In Vitro Fertilization
From Encyclopedia of Sex and Sexuality
A baby girl born to Louise Brown in Britain in July 1978 was the first child ever born that was not conceived within her mother’s body. In the United States today approximately one in six couples are unable to have a child at a time of their choosing. The largest single reason for a woman’s inability to become pregnant is that her fallopian tubes have become blocked or damaged. Without normally functioning fallopian tubes, the egg and the sperm are not able to meet normally and pregnancy will not result. Conventional infertility treatments such as microsurgery and laser surgery often have very poor success rates when used to try to repair damaged or blocked fallopian tubes.
In an attempt to better treat this form of infertility, the in vitro—“in glass,” in a laboratory—fertilization process was developed. Simply stated, in vitro fertilization involves removal of one or more eggs from the woman’s body, addition of the husband’s sperm to the eggs in a laboratory dish, and observation in the laboratory for one to two days to document that the eggs have been fertilized by the sperm and are developing normally. The fertilized and divided eggs, now called embryos, are then placed in the wife’s uterus, bypassing the fallopian tubes entirely. Because some of the early experiments mixed the egg and sperm in test tubes, the in vitro fertilization process is sometimes referred to as the “test tube baby” procedure.
Although initially developed for couples in whom the wife had untreatable tubal disease, the use of in vitro fertilization and related technologies have been expanded to treat conditions such as endometriosis, low sperm count or motility in the husband, or cases in which an explanation for a couple’s infertility is not known.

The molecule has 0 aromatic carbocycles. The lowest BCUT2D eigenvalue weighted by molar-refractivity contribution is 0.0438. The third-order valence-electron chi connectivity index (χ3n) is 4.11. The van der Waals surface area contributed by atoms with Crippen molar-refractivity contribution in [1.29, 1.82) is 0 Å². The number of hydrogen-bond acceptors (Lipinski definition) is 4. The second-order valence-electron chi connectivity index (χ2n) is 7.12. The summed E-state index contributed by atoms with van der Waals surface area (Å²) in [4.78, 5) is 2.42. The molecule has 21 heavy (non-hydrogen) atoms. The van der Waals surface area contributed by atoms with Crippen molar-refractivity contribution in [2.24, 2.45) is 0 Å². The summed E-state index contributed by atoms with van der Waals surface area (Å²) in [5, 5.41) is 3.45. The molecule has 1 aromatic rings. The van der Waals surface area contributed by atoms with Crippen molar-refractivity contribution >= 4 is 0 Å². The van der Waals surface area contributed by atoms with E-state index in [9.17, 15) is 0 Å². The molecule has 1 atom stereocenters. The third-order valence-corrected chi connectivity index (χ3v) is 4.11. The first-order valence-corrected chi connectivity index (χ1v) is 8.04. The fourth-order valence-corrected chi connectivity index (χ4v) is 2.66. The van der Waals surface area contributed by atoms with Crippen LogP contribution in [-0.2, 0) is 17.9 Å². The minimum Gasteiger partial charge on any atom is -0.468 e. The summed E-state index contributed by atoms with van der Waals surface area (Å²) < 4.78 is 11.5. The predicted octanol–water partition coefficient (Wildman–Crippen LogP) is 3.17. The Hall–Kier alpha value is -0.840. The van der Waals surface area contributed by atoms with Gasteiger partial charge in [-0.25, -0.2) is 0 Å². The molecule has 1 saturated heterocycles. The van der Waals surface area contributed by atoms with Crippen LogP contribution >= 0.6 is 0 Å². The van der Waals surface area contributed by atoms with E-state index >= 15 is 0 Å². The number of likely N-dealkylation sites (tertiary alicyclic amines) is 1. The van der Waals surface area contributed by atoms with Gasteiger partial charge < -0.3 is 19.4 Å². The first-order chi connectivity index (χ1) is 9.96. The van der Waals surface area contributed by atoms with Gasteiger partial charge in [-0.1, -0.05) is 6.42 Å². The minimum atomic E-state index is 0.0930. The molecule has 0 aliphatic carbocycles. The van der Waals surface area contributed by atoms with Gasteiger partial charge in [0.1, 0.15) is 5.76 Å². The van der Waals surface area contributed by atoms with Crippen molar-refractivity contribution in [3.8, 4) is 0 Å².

As practiced today, in vitro fertilization involves several steps. Since the pregnancy success rate is raised by increasing the number of embryos placed in the uterus, the first goal is to increase the number of eggs simultaneously developing in a wife’s ovaries. In a normal menstrual cycle, one egg develops within one ovarian follicle (a fluid-filled cyst in which the egg develops). A woman going through in vitro fertilization is treated with drugs normally given to women who do not ovulate. When a normal woman receives these drugs, her ovaries typically overrespond by developing numerous follicles, each containing an egg. The woman’s response to these drugs is monitored by measuring the levels of estrogen produced by the growing follicles and by ultrasound imaging of the ovaries to check the size, number, and growth rate of the follicles. It is not unusual for a woman undergoing in vitro fertilization and receiving these drugs to develop ten, twenty, or even more follicles simultaneously. When it has been determined that the follicles are fully developed, the woman is then given an injection of hCG, a hormone that triggers final maturation of the eggs within the follicles so that they will be able to be fertilized when they are recovered.